The German-speakers were the Habsburg Monarchy’s largest ethnic group. In addition they were the only group with a presence in all the lands of Austria-Hungary – though to varying extents.
It was most especially in the Alpine and Danube provinces and parts of the Bohemian lands that German-Austrians made up the vast majority of the population. In addition the eastern parts of Austria-Hungary contained German-speaking enclaves of varying sizes.
The Germans were numerically the largest language group by far. In the 1910 census of the Habsburg Monarchy 12.6 million people were registered as German-speakers, making 23.9 per cent of the whole population of Austria-Hungary. The proportion was higher in the Austrian half of the Monarchy (‘Cisleithania’), where they made up a third of the population, while the figure for the Hungarian half of the Monarchy (‘Transleithania’) was only a little more than 10 per cent.
The centre of gravity of the German-speaking population lay in the Danube and Alpine provinces, where some of the crown lands were in fact almost entirely German-speaking, most notably the provinces of Salzburg, Vorarlberg, and Upper and Lower Austria – though in the last case an exception has to be made for Vienna (part of Lower Austria until 1922), which as the capital was a magnetically attractive destination for migrants from all parts of the Monarchy.
Furthermore, the German-speakers predominated in Styria (70.5%), Carinthia (78.6%) and Tyrol (57.3%). These regions often witnessed conflicts between the nationalities, as the Germans’ resolute and unyielding insistence on the primacy of German in education and administration was increasingly challenged by the respective minorities (Slovenes in Styria and Carinthia, Italians in Tyrol).
The opposite situation obtained in the Bohemian lands, where the Germans were a minority, though definitely a minority of great cultural and economic importance. In Bohemia itself, where Germans made up 36.8 per cent of the population, they were at their densest in the north and west, with the centres being Reichenberg (Czech: Liberec) and Eger (Cheb); in south Bohemia they were somewhat less strongly represented. In Moravia the Germans made up 27.6 per cent of the population. Although the highest concentrations were in the south and the north, Moravia also had a large number of German-speaking enclaves, with influential German urban elites dominating life in towns as Brünn (Czech: Brno) or Iglau (Jihlava). In Austrian Silesia, where there was no clearly dominant language group, the Germans were nevertheless the largest group with 43.9 per cent of the population, which gave them a relative majority over the Poles and the Czechs.
The Bohemian lands were the scene of serious conflicts between the Czechs and the Germans. While the most radical German nationalists aimed to remove the German areas of settlement from the historic lands of the Bohemian crown, the representatives of the Czech majority laid claim to overall hegemony and insisted on the inviolability of the crown territory in its historical form by appealing to Bohemian constitutional law.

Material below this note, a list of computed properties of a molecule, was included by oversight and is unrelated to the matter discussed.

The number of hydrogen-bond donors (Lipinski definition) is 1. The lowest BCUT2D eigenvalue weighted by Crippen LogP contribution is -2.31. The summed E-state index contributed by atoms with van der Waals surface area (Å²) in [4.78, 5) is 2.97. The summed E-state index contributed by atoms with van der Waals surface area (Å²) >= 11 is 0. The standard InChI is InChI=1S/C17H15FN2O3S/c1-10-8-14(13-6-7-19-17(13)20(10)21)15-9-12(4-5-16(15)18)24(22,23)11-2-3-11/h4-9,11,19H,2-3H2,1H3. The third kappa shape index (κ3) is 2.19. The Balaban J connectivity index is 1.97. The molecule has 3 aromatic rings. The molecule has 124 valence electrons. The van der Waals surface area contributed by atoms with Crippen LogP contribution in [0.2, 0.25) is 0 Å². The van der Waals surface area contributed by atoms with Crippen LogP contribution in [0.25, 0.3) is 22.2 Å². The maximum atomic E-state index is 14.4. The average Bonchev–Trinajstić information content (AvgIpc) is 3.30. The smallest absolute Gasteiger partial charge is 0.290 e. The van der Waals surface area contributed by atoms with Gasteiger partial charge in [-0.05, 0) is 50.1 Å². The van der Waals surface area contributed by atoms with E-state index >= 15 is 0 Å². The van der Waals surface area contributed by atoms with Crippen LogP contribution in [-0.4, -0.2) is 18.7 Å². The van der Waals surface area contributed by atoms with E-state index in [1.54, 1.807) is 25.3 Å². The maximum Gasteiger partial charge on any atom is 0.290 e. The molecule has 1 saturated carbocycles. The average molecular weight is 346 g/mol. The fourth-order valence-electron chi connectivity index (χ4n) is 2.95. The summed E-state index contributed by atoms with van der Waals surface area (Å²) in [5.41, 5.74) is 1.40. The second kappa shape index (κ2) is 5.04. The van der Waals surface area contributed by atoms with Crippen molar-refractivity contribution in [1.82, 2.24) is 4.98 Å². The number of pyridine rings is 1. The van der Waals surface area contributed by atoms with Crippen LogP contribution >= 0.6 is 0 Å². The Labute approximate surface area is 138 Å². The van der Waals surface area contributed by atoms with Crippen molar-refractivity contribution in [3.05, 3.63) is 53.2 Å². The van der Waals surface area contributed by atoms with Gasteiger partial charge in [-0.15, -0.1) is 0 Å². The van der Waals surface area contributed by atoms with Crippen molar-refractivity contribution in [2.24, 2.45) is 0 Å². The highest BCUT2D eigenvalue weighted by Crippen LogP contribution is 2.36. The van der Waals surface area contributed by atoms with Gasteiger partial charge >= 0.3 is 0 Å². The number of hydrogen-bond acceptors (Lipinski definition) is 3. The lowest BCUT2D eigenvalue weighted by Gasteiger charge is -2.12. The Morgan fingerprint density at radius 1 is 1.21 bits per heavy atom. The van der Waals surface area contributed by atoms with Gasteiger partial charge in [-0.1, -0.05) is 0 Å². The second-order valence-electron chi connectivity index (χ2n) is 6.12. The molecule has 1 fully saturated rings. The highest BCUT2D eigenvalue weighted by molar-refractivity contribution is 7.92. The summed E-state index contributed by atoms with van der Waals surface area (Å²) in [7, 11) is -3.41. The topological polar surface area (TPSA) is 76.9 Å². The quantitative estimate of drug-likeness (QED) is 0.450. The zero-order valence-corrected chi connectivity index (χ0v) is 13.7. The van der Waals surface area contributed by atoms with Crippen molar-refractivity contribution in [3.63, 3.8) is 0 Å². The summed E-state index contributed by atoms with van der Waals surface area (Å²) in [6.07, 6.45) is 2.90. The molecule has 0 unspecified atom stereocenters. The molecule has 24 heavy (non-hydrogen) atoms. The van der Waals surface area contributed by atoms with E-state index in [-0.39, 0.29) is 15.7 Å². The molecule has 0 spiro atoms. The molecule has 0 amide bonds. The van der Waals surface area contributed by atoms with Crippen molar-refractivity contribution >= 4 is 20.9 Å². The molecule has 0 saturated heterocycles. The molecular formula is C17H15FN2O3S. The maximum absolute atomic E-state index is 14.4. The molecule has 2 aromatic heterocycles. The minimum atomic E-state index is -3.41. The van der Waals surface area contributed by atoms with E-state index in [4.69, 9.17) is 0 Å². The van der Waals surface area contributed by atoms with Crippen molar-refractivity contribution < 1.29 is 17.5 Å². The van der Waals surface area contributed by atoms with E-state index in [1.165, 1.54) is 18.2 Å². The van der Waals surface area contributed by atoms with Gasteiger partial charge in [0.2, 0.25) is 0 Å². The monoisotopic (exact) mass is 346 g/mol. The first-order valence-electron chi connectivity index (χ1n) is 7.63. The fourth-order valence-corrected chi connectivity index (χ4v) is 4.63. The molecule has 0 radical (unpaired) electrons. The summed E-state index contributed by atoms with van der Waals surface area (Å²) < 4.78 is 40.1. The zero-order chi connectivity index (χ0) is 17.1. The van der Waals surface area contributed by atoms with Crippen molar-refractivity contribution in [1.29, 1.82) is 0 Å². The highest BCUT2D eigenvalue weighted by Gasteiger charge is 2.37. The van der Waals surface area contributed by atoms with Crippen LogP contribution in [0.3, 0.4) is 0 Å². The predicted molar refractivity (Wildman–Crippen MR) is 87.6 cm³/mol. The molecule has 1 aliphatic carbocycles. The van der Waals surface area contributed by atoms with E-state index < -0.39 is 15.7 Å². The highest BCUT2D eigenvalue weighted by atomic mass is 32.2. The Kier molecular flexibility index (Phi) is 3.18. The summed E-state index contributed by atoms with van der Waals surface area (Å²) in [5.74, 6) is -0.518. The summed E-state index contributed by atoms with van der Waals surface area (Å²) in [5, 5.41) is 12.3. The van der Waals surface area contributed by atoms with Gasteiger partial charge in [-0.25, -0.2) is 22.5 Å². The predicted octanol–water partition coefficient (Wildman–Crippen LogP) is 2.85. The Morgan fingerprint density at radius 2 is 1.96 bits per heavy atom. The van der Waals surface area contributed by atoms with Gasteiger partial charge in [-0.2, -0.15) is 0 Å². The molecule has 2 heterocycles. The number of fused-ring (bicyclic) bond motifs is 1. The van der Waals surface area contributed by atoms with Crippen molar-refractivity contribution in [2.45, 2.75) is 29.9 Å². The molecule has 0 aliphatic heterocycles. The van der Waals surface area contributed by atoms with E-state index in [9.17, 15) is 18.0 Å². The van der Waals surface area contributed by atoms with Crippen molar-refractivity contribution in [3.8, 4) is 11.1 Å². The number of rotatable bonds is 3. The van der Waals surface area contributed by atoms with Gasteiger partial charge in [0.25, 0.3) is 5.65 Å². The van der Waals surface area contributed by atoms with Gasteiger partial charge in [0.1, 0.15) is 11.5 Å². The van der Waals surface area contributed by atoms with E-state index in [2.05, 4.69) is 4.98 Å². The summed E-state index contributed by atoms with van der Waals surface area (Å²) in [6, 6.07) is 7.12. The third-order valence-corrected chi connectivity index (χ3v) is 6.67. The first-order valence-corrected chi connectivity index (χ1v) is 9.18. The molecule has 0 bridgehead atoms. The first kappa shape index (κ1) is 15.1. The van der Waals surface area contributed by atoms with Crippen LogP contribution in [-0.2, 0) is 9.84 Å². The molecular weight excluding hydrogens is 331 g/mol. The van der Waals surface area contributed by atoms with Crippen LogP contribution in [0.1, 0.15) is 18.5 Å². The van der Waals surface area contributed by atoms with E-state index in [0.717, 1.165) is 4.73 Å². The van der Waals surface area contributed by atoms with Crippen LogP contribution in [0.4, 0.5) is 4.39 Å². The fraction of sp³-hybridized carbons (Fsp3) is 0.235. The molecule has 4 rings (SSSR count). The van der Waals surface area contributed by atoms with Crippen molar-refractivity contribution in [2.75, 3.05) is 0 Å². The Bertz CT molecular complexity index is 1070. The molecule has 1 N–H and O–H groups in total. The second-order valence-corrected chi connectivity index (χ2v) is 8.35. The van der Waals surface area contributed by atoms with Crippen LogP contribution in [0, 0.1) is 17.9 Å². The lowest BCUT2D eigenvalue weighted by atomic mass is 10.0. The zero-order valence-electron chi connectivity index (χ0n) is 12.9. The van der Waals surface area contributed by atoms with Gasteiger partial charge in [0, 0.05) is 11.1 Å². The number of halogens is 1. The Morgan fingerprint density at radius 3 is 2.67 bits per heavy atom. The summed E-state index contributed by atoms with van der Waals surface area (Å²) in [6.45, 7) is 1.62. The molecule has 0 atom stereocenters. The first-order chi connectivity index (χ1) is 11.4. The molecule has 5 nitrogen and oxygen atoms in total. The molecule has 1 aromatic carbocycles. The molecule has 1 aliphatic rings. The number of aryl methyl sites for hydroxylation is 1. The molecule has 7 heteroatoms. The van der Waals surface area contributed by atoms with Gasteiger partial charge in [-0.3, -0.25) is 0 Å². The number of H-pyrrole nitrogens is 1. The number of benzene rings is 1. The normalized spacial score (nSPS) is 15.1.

In the other lands of Cisleithania, Germans were only present in scattered enclaves (in the Gottschee/Kočevje region of Carniola, for example), or they were there to represent the central state authorities in the bureaucracy or the army, or they formed social elites (nobility, grande bourgeoisie) that did not make up a significant proportion of the overall population.
One special case was the far-flung crown land of Bukovina, where no nationality had a dominant majority. That the German-speaking group here was relatively strong was largely due to the Jews, who made up the vast majority of the 21.2 per cent of the Bukovinian population who were German-speakers.
In the Hungarian half of the Monarchy the Germans were a minority group and were subjected to strong Magyarization just as the other non-Magyar nationalities were. The German-speakers made up 10.4 per cent of the population (in Croatia 5.1%), with the percentages tending to decline as more and more Germans transferred their loyalty to the Hungarian national cause, especially in the towns. Some of these German presences had originated in medieval colonization. This was the case in western Hungary, in Upper Hungary (now part of Slovakia and Romania) with its ‘Bergstädter’ and ‘Zipser’ Germans, and in Transylvania with the Saxons of Siebenbürgen. In addition there were areas of central and southern Hungary that had been resettled with Germans (Danube Swabians, Banat Swabians) in the eighteenth century after being devastated by the long years of war against the Ottomans.
Translation: Peter John Nicholson
Rumpler, Helmut/Seger, Martin (Hrsg): Die Habsburgermonarchie 1848–1918, Band IX/2: Soziale Strukturen, Wien 2010
Sutter, Berthold: Die Deutschen, in: Wandruszka, Adam/Urbanitsch, Peter (Hrsg.): Die Habsburgermonarchie 1848–1918, Band III: Die Völker des Reiches, Wien 1980, Teilband 1, 154–339
Urbanitsch, Peter: Die Deutschen in Österreich, Statistisch-deskriptiver Überblick, in: Wandruszka, Adam/Urbanitsch, Peter (Hrsg.): Die Habsburgermonarchie 1848–1918, Band III: Die Völker des Reiches, Wien 1980, Teilband 1, 33–153
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- In search of the Fatherland: The genesis of the German nation
- To join or not to join? Austria and the process of German unification
- Fear of losing hegemony: The German-Austrians in the Austrian multi-national state
- The radical German nationalists and their attitude to the Habsburg Monarchy
- The concept of ‘German Central Europe’